If you are behind on payments owed to creditors, they could file a judgment against you to get you to pay your debt. While this is a less than desirable outcome for you, it is one of the surefire ways creditors can use to get their money. You can take some steps to deal with a creditor that has filed a judgment against you. However, you still might have to navigate the judgment process.
A judgment occurs when a creditor takes you to court over an unpaid debt. In most instances, this process takes place after repeated attempts to contact you to take care of your debt. A judgment not only makes you legally bound to pay the debt, but it also goes on your credit report and will be listed as a negative item that stays on your credit for up to seven years.
The creditor files a claim in your court system, after which a date is set to hear the case. Once you both show up in court, the creditor's attorney(s) will argue the case and request the debt be paid in full. After hearing your side, the court will render a judgment, generally siding with the creditor unless you can successfully dispute the nature of the debt. A payment plan is set to pay off the debt.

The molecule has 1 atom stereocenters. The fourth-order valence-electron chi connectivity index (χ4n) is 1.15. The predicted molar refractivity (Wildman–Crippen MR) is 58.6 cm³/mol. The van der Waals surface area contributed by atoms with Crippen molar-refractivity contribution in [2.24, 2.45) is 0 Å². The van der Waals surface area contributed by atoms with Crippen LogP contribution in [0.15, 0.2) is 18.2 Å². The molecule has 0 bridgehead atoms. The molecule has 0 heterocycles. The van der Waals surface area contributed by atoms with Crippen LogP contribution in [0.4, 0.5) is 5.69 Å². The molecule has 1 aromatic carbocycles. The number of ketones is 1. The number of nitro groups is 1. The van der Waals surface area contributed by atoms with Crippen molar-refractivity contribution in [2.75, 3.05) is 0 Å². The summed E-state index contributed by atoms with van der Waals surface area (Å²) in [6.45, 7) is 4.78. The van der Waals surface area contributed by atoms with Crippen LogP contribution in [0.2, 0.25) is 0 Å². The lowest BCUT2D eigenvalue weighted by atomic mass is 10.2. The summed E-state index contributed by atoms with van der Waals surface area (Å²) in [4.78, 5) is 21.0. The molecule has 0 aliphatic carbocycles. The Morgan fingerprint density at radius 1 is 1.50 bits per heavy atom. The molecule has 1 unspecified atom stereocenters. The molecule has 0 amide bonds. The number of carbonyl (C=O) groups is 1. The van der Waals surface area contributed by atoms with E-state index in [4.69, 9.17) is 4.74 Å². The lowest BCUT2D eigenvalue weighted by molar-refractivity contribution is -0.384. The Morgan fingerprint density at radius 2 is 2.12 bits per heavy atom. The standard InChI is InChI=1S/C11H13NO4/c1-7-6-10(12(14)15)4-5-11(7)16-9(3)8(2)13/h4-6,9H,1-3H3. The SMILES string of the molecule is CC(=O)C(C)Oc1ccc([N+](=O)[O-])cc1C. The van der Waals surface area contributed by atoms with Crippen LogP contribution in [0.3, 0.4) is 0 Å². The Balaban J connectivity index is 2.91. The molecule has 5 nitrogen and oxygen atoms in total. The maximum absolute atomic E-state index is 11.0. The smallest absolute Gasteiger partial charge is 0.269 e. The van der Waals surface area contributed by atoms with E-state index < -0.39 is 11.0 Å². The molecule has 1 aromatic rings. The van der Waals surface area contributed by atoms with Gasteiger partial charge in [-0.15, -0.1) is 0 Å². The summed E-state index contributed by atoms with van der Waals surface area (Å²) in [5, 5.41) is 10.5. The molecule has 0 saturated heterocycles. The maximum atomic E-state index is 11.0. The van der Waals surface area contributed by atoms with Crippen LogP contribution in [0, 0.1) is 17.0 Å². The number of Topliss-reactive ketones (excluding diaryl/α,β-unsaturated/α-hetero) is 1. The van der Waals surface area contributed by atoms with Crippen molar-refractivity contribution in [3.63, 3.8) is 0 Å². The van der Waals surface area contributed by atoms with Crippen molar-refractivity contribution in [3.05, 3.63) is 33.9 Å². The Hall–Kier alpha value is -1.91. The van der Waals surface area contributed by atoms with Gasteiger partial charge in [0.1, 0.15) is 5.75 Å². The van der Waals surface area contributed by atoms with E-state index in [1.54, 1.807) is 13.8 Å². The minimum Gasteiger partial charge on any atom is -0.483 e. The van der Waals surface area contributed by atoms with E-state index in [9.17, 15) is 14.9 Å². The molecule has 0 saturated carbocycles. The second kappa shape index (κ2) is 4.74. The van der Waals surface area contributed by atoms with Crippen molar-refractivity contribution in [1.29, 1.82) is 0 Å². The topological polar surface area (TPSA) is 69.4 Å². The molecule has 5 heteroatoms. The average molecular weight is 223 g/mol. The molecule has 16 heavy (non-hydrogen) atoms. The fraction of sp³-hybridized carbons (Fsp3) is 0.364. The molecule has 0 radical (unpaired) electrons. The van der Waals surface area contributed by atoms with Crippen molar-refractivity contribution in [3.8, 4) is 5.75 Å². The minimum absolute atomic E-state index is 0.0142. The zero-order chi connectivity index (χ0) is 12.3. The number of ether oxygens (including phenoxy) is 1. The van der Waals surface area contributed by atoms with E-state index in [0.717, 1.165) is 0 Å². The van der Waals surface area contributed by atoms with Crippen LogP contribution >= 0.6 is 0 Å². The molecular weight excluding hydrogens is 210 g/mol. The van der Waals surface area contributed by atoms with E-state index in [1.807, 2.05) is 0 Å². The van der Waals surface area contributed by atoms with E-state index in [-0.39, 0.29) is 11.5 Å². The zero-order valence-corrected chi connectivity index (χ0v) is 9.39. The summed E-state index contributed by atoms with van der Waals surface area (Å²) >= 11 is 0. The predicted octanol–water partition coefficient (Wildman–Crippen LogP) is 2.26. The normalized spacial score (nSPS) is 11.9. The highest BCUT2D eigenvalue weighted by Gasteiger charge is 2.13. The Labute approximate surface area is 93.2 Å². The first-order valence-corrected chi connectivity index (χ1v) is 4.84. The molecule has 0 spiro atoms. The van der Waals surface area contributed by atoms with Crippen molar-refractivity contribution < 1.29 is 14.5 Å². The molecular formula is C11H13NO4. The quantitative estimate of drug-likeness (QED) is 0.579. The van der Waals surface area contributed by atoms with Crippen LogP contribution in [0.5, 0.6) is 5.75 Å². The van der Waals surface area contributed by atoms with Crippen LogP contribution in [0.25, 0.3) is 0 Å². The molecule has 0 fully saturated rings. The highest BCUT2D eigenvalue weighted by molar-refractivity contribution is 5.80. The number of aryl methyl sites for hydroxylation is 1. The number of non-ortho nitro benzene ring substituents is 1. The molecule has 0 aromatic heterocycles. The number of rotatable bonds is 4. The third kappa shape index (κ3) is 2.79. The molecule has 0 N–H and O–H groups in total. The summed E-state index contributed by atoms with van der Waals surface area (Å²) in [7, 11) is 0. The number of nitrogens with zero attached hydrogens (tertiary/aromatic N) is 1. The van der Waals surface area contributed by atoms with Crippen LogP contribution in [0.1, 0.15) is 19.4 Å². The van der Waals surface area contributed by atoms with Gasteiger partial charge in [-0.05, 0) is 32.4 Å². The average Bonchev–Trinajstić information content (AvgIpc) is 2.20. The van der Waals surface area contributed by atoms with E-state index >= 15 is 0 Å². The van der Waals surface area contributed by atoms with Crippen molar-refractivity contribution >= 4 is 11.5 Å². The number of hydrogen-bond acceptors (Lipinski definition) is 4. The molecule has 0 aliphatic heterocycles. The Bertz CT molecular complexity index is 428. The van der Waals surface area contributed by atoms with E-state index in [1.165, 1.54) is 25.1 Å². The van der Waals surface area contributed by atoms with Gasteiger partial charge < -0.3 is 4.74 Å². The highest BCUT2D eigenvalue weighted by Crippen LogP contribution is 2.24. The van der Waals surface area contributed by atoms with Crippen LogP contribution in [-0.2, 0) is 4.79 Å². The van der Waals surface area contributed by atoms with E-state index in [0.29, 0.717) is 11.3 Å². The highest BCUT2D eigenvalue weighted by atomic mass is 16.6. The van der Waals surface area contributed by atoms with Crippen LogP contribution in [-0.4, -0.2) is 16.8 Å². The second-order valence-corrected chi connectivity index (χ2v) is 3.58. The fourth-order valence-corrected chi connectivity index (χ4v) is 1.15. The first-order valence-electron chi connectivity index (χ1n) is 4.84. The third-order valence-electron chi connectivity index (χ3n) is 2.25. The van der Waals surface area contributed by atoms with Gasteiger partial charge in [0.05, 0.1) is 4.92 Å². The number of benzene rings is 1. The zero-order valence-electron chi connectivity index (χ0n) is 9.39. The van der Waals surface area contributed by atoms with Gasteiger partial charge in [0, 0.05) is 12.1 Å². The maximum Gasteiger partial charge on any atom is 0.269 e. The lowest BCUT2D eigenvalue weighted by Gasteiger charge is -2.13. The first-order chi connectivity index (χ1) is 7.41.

Many debtors believe that there is no way to win in court during a judgment hearing, so they don't even bother to show up. However, this issue is not about winning. When you show up and are truthful with the court about why you haven't paid, the judge presiding over your case may be more lenient in the terms of your case and grant you more latitude in repaying the debt.
Attempt to resolve the situation before it gets to the point of a judgment ruling. Even if your creditor has filed a judgment against you and the hearing has been set, attempt to make one last-ditch effort to settle the debt. Even at the final hour, some creditors may be willing to settle for a portion of the amount or even take a hefty down payment on a payment plan to stop the judgment process.